The Empire always strikes back. Every revolution inspires a counter-revolution. Luke Skywalker and the Rebel Alliance didn't win independence overnight — and neither, it seems, will the www.
Microsoft is negotiating with News Corp to pay it to remove its content from Google's index. Uh-oh: the Empire — industrial-era business as usual — is striking back. Will the rebels be crushed?
Not a chance. Blocking Google is about as smart as eating a pound of plutonium. Here's why MicroFox is making a big mistake.
Substitution. The simplest flaw in the MicroFox's strategic logic? MicroFox is trying to create artificial scarcity instead of value. That might have worked in the 20th century, but in a hyperconnected world, creating artificial scarcity kills orthodox businesses dead. That's because though MicroFox can block Google, there's no way to block people from using Google to find stuff that doesn't suck. Artificial scarcity is usually a one-way ticket to oblivion, as people simply defect to better alternatives.
Network economics. Search engines live or die by network effects. Murdoch's challenge isn't "de-indexing" the stuff of the newspaper — but de-indexing all the viral and network effects that flow from newspapers. If MicroFox could remove all the tweets, links, and blog posts that flow from newspapers, their threat would begin to be credible. But they can't — and so the threat is limited in value.
Conflict. I spent a couple of days discussing MicroFox's move with investors, entrepreneuers, and media bigwigs. Many said: "a little competition in search? Isn't that great"? It would be — but this ain't competition. It's what I've termed conflict: the opposite of competition, or anti-competitive behaviour. MicroFox's goal isn't to offer a better alternative to consumers. It's explicitly, simply, to deny Google. It's what regulators call "exclusive dealing."
Unnovation. Isn't, I said to one notable investor, real competition about building a better search engine — not just cornering the market on content? That competition and conflict are so easily confused by those at the very pinnacle of the economy speaks volumes about why our economy's in a mess. The fundamental challenge of the 21st century is learning to make radically better stuff, because for the last several decades, most industries have been unnovating. MicroFox is just deal-making — not making a radically better search engine, or better news media. And for that simple reason, Google will always outcompete it.
Scarcity. As I point out in my recent IdeaCast, the challenge for newspapers is scarcity — real scarcity, not artificial. Can newspapers offer distinctive perspectives, rich with knowledge, expanded into topics, that make readers authentically better off? That's what scarce, distinctive news might look like.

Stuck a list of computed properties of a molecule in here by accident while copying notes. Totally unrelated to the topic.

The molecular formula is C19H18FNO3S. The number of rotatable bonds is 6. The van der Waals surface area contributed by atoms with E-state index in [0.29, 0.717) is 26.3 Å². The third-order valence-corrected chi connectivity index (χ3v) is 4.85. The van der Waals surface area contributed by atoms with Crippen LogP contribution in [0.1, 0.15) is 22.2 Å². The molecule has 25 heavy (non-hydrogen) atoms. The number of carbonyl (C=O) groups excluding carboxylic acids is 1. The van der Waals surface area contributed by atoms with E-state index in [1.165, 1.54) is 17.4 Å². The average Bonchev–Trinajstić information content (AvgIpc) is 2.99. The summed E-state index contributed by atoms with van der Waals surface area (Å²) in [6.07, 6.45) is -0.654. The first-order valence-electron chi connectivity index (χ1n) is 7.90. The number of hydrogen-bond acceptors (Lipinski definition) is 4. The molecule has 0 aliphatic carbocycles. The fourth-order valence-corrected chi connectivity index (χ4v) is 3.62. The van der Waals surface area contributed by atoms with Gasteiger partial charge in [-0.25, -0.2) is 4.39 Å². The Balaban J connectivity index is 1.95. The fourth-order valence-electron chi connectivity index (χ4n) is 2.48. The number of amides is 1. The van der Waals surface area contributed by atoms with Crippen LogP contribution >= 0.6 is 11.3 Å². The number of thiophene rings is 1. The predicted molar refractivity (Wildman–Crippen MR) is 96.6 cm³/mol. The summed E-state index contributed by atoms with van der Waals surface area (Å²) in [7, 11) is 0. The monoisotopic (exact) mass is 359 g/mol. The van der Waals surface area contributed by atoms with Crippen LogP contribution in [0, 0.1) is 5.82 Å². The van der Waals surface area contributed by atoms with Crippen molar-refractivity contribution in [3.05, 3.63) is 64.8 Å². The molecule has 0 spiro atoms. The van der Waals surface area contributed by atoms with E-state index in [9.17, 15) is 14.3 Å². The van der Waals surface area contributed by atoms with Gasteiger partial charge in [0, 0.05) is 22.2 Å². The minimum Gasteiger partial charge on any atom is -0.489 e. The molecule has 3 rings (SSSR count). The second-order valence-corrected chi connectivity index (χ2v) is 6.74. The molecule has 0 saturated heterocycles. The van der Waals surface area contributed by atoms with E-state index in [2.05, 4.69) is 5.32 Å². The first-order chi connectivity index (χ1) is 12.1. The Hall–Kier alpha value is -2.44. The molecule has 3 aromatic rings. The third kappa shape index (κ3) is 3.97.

Thick value. The real challenge for every industry today is learning to create thick value — value that makes society smarter, healthier, authentically better off. Yet, MicroFox, as ever, illustrates the shortcomings of 1.0 strategy perfectly. Murdoch's move is a page straight out of the thin value playbook: bluff, threaten, withhold. Yet, if Murdoch "wins," society is worse off. Readers lose, because choice in news is limited, and prices inevitably jacked up, without better news having been created.
At the end of the day, what MicroFox is missing is the big picture. The future of advantage is fair, not unfair.
Every Constructive Capitalist knows that Google's revolution wasn't just about search. It was about learning to not engage in unfair tactics like these. Google's far from perfect — but it strives to be less evil, less unfair, less, well, 20th century, than rivals. Its next great challenge? To get even more radically fair. Google's big flaw is that it hasn't kept exploding the boundaries of fairness in recent years, leaving its suppliers beggared. Today, Google must find radically innovative ways to share a portion of the thick value it has created with content guys, without the exclusive dealing that MicroFox uses. There's no reason that sharing value has to involve kickbacks and side deals.
What kind of publishers are likely to seek these sorts of exclusive deals? Those whose content isn't competitive on a level playing field to begin with. The same is true for search engines. That's classic adverse selection — uncompetitive players falling into each others' arms. And it's why this strategy is easily dominated.
Let me try and put it even more simply. FairTrade is turning food upside down through the power of a fair advantage. Who will create a FairTrade for media? That's every media player's next great challenge. MicroFox, still trapped in the confines of strategy 1.0, can't take it on. But somewhere out there is a Constructive Capitalist who will — and when they do, kiss big media goodbye.
Empires always strike back, but the Force is with the fair. It's awesomeness that gives you the power to, like Google, create real value. So how unfair is your business? Is the force with you?
* * *
NB — Here's some more basic econ for those who are interested:
How much will Bing will be willing to pay News Corp? The value of the advertising revenue that marginal traffic generates for Bing. But that value depends first on how valuable Bing ads are. If Bing ads were maximally relevant, no exclusive deal would need to be struck in the first place. The fee is an admission that ads aren't valuable enough to publishers alone. When Google's ads are valuable enough to offset the marginal gains from fees to publishers, exclusivity will fall apart. Conversely, Google will always be able to offer greater exclusivity fees than Microsoft, should it choose to do so.